How do I position my hands for CPR?

Performing Cardiopulmonary Resuscitation (CPR) can be an intimidating experience. Not only can we possibly save a life, the act of CPR itself can be a bit strenuous. With such an important activity, many people don’t realize the importance of their own comfort in creating success.

One of the key components to successful CPR is proper depth of compressions. To be able to keep the depth consistent throughout a resuscitation, being physically comfortable is very helpful. It’s human nature; if we are uncomfortable or in pain, we are much less likely to push hard enough for very long. This is where our choice of hand position can be very important! There are many options for a good hand starting position, and we need to keep in mind as well that it’s OK to adjust and change our position as we work to stay as comfortable as we can. This way we are much more likely to continue to provide high quality CPR.

Here we will discuss some good options for hand positions for both adults, children, and infants. Keep in mind that these are starting points for placement and you should feel free to make adjustments that are most comfortable for you.

ADULT & CHILD Clasped hands

This position is the most popular and has the advantage of keeping pressure centered in a downward push. To begin, place one palm/heel of your hand straight down flat and pull your fingers slightly upward. Place your other hand directly centered over the first, and clasp your fingers interwoven for both hands. It does not matter which hand is on top or on the bottom, place them according to what is most comfortable for you.

ADULT & CHILD Open hands

This position is a popular adaptation of the clasped hands, and can have the advantage of feeling a bit more stable by spreading out the push distribution slightly. It can also help in the instances of finger injury, when bending fingers is painful or limited. To begin, place one palm straight down flat and rest your fingers lightly in the spread out position. Place your other hand directly centered over the first, making sure your fingers alternate with each other, so all fingertips lightly touch the chest.

Another popular variation to the open hands positioning is crossing the hands one over the other in an “X” formation, with the center of the X placed in the center of the chest. It can allow the pressure of the compression to be spread out differently between the hands, another option to maintain comfort.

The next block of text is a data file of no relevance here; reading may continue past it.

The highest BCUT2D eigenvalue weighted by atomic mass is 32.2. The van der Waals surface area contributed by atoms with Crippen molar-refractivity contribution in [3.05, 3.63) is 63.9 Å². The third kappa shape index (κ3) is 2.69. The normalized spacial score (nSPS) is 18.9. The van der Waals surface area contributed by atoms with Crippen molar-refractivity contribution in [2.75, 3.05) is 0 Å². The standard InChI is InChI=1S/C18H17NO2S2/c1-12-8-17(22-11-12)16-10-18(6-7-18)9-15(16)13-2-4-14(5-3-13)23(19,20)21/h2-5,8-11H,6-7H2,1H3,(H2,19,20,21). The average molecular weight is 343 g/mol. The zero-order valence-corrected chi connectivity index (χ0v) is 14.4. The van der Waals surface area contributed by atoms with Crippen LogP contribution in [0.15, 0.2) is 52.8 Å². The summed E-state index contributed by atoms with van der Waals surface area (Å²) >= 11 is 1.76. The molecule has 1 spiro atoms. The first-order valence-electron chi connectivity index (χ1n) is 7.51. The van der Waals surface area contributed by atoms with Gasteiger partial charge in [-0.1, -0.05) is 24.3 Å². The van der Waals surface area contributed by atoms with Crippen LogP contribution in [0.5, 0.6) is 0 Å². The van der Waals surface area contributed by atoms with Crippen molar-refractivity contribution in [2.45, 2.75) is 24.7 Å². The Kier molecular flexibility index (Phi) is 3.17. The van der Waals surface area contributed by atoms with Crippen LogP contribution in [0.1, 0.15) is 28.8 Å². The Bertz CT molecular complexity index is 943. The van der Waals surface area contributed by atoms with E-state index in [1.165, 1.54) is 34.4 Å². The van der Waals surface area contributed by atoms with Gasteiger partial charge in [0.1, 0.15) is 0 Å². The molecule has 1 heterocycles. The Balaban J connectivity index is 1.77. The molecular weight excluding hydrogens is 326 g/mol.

This position is a specific alternative for those who feel more comfortable pressing with a closed fist. It can help keep wrists straighter than the more traditional flat hand positions. It can be helpful in cases of previous wrist injuries or pain. Often this position is performed with one arm only, but two hands can be used if the fists are held very close together to keep the pressure centered on the chest. To use this position, make a fist with one hand and place the fist finger/knuckles down in the center of the chest. If using two hands, face the hands with wrists touching or close inward toward each other. You can also use one fist to compress and the other hand to support the wrist or fist, if desired.

INFANT Two Finger

This position is the most traditional finger position for infant compressions. This involves placing your pointer and index finger next to each other on the center of the chest of the infant. Your hand should be upright, as if you are pointing directly into the center of the chest. To compress, push directly down. A popular adaptation to this position involves supporting the pushing hand with your other hand by grasping and pressing down on the pressing hand. The adaptation can help avoid the fatigue that can be associated with pushing with only one hand/arm for extended periods of time.


This position has the advantage of allowing both hands to push equally, and can help extend the amount of time performing compressions in comfort by displacing the pressure over both hands. To perform compressions using this technique, rest your fingertips on the platform which is supporting the infant in distress. Your hands should gently cradle the sides of the infant, naturally positioning your thumbs in the center of the chest. To compress, the thumbs rotate down and up, inward and outward. This position can be performed facing either the feet or head of the infant.

INFANT Knuckle

this position is an adaptation of the two finger technique, utilizing one or two knuckles to push straight into the chest, instead of finger tips. To perform this technique, curl your fingers into a fist, allowing one or two knuckles to stick out a bit and point them down straight into the center of the chest. Compress straight down with either one hand, or use the second hand to help push the hand down if desired.

Those hand positions are some options to get you started, and remember it’s ok to make some more variations for your comfort, as long as you can compress in the correct location. And of course the best way to make sure you are comfortable and confident is to PRACTICE! Hands on practice builds muscle memory and helps you understand how to move your body to be the most effective and maybe even save someone’s life!! An instructor can also help you find the most advantageous position for you, and coach technique to help you feel your most confident. Because when we are confident in our skills, we are more likely to act in an emergency.

Learn more about CPR hand positioning during a BEACON by Code One Heartsaver CPR AED course!

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